Editors' Note - This post originally ran back in July 2008, an update to the story is below
Here is Reason 31 of Steve's reasons why the ERP vendors will eventually crumble. My shop is now about 9 months in to another 'major' upgrade of the ERP system. Before it is all over, we are looking at a full year of essentially no progress on any meaningful, strategic, or high employee or candidate satisfaction project.
No online total comp statements, no automated competency management, performance reviews, or succession planning. No new processes rolled out to employee or manager self-service. No, pretty much a full year of test upgrades, patches, bugs, regression testing, more bugs, five day outage to production, more bugs, support, did I already say more bugs? And we went through pretty much the same scenario in 2003.
So 1 out of every 5 years, all progress stops, the organization retrenches, and all important and interesting work is 'frozen'. In theory we get lots from these upgrades, compliance fixes, latest in technology, new features, etc. And most of that, I admit, is true. But at what cost? One out of every five years essentially wasted.
What does this have to do with the Milwaukee Brewers? Well, for a team like the Brewers, showing slow and steady progress for four years, maybe even making a playoff appearance is a notable achievement. In year 5, if they have to regroup, trade off a few players they can't afford, and load back up on young prospects, that is really ok with them, and most likely their fans (customers/employees). After year 5, the team (hopefully) starts the slow climb backup to contender status. Maybe they make another run at the top, before the cycle inevitably repeats.
But what about that plan for the Yankees or lately, the Red Sox? They would not be content or satisfied with an every fifth year halt to progress, or worse a regression back to square one. The fans get restless, the media relentless, and team ownership would not stand for it. Managers, executives, or players responsible for the problems would be sacked or traded. Those teams simply will not accept a 'cycle' like lesser teams like the Brewers would.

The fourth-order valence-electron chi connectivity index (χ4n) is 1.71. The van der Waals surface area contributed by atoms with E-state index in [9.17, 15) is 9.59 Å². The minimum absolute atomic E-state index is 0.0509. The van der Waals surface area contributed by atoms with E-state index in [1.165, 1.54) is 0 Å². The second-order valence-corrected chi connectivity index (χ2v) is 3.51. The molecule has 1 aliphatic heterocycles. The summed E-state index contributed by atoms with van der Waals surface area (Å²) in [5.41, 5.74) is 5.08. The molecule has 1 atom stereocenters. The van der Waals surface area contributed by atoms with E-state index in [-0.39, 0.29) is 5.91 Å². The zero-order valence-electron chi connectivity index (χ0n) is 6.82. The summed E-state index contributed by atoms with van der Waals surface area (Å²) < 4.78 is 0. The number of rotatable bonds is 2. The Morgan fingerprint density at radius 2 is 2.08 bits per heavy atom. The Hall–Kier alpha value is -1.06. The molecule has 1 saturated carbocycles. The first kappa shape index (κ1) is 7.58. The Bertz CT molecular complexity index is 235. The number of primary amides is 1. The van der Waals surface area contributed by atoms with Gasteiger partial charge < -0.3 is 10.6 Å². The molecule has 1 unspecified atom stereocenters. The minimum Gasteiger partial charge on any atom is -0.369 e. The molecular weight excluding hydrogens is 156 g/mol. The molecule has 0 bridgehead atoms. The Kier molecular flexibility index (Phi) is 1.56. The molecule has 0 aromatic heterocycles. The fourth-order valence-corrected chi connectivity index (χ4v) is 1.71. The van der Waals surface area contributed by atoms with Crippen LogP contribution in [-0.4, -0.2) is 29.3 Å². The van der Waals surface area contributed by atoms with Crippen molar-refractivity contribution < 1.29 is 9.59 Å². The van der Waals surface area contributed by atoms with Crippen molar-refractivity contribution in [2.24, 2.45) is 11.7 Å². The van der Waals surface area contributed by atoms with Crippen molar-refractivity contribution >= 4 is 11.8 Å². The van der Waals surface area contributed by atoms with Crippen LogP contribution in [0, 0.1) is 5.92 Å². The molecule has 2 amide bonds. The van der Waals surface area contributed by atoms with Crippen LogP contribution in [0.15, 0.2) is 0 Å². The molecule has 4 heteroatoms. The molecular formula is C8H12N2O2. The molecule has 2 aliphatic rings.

How does your organization see itself? Do you really want to be the Milwaukee Brewers? Or do you want to be the Yankees? Can you afford to take every fifth year as a 'no-progress, just keep running the Payroll' year? Will your staff accept that? How about your owners, executives and customers?
Is it time to get off the ERP upgrade treadmill?
Update - Feb. 2009 - A full 16 months since the major upgrade started, and my organization is still not fully recovered. We are still logging new bugs every week, sometimes several a week. Basic functionality that worked fine for years on the prior release, still fails to work consistently or reliably. No significant new development or introduction of new features or functions have occurred, save only for those that 'Had' to be done, as the new release of the ERP system changed quite a few processes that frankly, did not need changing. So sure, my organization is positioned for the next several years, but was the cost of a year and a half of time, money and lost opportunities worth it?
Think about this before you jump in the pool with ERP, I urge you.